LA PAZ – Bolivian President Evo Morales on Friday agreed not to build a road through an Amazon reserve amid pressure from Indians who had marched for 66 days to La Paz to protest the plan.
Morales made the announcement a little over an hour after protest leaders had gathered outside the presidential palace in hopes of holding talks with him, saying that he would submit a bill to Congress that addressed their demand.
The socialist president, who had insisted for months on the need for the Brazilian-funded road, said the bill will state that neither “the Villa Tunari-San Ignacio de Moxos highway, nor any other, will traverse the Isiboro Secure Indigenous Territory and National Park (Tipnis).”
Morales announced that the proposed legislation also will ensure that the Amazon Indians are shielded from the encroachment of outside groups of settlers.
The Tipnis residents have accused Morales of promoting the road project to give indigenous coca farmers in the Chapare region, which borders the reserve and is the president’s political stronghold, more acreage for growing the leaf, the raw material of cocaine.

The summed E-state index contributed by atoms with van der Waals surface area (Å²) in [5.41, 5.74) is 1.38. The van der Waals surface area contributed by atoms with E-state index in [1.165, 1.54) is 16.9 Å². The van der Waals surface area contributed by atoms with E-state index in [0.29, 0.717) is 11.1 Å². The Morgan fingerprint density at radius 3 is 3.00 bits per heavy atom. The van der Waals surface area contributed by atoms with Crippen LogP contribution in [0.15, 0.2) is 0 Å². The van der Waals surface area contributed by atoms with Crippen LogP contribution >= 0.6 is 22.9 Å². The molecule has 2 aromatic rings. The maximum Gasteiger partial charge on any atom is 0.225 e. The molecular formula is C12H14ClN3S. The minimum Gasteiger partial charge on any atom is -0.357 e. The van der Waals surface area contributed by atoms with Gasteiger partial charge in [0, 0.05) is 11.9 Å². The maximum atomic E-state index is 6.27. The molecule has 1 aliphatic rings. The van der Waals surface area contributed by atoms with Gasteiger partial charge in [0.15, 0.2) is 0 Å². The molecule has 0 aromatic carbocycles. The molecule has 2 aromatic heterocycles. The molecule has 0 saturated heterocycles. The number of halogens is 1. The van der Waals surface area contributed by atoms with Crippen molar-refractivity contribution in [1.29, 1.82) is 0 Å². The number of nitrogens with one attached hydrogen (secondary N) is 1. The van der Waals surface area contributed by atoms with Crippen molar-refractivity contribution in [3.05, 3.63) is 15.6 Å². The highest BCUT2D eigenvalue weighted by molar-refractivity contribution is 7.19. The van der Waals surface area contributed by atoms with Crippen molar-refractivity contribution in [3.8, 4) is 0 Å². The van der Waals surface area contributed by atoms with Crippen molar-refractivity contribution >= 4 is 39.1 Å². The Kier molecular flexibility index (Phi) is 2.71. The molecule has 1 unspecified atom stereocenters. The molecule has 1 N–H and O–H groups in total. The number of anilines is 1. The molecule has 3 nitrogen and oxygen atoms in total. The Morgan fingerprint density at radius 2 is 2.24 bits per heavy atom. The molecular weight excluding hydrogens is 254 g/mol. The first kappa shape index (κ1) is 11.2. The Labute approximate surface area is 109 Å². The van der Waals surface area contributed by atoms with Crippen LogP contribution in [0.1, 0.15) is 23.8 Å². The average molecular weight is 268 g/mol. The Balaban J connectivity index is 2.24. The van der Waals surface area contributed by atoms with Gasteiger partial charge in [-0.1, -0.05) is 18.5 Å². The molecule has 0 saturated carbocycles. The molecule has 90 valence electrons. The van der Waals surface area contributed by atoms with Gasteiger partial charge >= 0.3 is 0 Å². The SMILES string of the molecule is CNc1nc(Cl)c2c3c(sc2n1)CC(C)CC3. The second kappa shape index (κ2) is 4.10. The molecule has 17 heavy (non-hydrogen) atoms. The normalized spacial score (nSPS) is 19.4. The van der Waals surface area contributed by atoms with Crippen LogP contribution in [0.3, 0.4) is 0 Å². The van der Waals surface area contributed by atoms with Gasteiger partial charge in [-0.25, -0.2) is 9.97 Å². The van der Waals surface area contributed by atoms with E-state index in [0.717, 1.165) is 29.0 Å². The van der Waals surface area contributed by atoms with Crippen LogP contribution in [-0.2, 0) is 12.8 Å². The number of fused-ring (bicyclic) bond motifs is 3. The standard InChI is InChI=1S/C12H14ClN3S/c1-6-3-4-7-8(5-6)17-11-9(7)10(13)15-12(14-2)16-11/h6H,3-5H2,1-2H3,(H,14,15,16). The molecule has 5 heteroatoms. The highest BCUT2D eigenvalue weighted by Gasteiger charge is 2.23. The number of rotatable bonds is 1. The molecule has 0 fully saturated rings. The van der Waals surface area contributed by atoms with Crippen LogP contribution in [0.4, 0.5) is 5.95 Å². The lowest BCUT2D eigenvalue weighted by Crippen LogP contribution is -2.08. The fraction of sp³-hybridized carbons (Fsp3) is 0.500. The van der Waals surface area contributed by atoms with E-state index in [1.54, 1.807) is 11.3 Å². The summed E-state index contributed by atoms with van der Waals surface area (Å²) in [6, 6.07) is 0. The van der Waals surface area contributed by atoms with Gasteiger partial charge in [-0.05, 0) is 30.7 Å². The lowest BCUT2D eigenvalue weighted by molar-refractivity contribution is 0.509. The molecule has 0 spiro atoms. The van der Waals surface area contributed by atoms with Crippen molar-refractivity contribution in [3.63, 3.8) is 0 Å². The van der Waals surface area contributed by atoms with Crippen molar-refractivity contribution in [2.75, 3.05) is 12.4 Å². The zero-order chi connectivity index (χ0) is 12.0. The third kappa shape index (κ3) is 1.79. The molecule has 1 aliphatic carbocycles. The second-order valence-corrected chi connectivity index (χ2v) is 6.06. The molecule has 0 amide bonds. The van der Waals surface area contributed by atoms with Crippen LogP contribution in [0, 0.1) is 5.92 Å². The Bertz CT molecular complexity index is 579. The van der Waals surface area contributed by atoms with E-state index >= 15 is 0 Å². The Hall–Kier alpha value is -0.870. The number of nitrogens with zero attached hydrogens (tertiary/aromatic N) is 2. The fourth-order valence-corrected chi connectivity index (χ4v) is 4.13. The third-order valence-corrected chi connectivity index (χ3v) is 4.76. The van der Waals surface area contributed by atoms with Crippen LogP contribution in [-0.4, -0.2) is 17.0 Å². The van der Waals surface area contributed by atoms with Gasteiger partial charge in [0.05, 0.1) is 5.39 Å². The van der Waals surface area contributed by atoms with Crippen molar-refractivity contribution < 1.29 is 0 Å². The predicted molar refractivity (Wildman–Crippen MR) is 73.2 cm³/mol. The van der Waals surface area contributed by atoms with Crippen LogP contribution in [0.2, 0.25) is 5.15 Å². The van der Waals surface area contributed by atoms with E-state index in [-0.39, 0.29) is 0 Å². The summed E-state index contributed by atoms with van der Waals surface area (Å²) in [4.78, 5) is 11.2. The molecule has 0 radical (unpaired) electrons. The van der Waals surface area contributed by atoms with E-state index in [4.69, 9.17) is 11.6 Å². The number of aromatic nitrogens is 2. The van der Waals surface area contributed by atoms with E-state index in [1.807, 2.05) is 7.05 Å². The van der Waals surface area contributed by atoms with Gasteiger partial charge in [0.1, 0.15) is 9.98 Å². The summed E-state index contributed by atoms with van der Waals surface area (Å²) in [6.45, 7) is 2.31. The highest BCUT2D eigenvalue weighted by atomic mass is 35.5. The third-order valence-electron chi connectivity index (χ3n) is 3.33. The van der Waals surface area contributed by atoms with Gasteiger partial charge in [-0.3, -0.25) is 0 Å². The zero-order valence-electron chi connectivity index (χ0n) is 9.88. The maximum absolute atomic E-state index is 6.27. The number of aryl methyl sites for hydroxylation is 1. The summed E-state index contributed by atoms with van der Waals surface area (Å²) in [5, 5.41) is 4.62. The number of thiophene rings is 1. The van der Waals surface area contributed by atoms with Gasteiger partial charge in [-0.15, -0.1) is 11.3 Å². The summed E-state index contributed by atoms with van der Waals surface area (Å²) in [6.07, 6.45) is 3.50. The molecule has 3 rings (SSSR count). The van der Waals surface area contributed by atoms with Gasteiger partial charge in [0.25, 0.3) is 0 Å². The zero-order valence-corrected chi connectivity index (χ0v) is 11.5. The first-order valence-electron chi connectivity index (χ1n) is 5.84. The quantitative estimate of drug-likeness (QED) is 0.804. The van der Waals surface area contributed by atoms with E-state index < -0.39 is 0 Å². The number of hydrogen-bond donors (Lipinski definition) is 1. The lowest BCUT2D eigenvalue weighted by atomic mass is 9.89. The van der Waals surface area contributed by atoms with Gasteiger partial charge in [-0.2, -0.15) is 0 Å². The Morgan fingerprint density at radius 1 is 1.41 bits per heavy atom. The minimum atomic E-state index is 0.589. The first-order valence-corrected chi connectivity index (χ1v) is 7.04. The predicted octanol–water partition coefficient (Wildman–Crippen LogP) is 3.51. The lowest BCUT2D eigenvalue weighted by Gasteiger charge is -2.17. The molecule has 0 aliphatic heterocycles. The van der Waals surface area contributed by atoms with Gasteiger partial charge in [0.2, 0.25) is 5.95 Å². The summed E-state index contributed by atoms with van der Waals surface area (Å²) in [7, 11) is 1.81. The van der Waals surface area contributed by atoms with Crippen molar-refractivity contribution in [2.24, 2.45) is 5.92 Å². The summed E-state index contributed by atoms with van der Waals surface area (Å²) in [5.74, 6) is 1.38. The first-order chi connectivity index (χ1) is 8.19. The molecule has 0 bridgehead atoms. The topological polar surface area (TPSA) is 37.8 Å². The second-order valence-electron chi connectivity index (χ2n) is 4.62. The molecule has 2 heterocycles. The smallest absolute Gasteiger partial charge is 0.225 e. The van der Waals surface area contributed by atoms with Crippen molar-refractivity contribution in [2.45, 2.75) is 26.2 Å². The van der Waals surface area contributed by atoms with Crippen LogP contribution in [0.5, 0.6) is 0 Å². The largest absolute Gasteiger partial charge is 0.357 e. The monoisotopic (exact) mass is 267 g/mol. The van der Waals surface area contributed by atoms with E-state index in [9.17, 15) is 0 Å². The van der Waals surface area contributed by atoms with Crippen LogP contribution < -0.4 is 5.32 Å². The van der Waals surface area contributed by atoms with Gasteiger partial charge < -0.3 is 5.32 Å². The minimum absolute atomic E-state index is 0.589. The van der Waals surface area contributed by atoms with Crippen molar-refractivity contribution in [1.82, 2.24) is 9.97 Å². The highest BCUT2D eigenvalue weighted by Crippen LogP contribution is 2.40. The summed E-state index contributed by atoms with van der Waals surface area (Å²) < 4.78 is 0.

Bolivia, like neighboring Peru, permits cultivation of coca in limited amounts for use in teas, folk medicine and Andean religious rites. Morales has combined stepped-up seizures of cocaine with efforts to develop additional legal applications for coca.
Protest leader Rafael Quispe, like Morales an Aymara Indian, said the bill was a “good sign” but he added the Tipnis inhabitants still have a list of 15 demands they want to discuss with the president.
“Until the 16 points are resolved, we’ll remain here, mobilized,” the president of Tipnis, Fernando Vargas, said at the door of the presidential palace. EFE